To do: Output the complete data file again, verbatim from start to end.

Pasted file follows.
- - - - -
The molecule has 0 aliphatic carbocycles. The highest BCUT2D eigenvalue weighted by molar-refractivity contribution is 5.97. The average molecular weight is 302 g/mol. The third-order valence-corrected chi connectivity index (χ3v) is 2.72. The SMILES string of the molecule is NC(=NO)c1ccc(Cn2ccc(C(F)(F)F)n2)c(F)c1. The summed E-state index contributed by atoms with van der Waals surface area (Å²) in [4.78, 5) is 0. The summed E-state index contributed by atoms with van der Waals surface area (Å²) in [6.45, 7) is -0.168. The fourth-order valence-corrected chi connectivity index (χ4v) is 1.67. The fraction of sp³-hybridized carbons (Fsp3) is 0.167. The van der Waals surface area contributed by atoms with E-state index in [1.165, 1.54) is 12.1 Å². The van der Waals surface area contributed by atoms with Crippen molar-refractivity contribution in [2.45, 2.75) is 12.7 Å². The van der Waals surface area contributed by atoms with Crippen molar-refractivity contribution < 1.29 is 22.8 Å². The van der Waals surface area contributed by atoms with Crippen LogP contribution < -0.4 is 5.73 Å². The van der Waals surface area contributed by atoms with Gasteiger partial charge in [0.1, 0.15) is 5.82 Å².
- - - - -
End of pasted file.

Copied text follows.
The molecule has 0 aliphatic carbocycles. The highest BCUT2D eigenvalue weighted by molar-refractivity contribution is 5.97. The average molecular weight is 302 g/mol. The third-order valence-corrected chi connectivity index (χ3v) is 2.72. The SMILES string of the molecule is NC(=NO)c1ccc(Cn2ccc(C(F)(F)F)n2)c(F)c1. The summed E-state index contributed by atoms with van der Waals surface area (Å²) in [4.78, 5) is 0. The summed E-state index contributed by atoms with van der Waals surface area (Å²) in [6.45, 7) is -0.168. The fourth-order valence-corrected chi connectivity index (χ4v) is 1.67. The fraction of sp³-hybridized carbons (Fsp3) is 0.167. The van der Waals surface area contributed by atoms with E-state index in [1.165, 1.54) is 12.1 Å². The van der Waals surface area contributed by atoms with Crippen molar-refractivity contribution in [2.45, 2.75) is 12.7 Å². The van der Waals surface area contributed by atoms with Crippen molar-refractivity contribution < 1.29 is 22.8 Å². The van der Waals surface area contributed by atoms with Crippen LogP contribution < -0.4 is 5.73 Å². The van der Waals surface area contributed by atoms with Gasteiger partial charge in [0.1, 0.15) is 5.82 Å².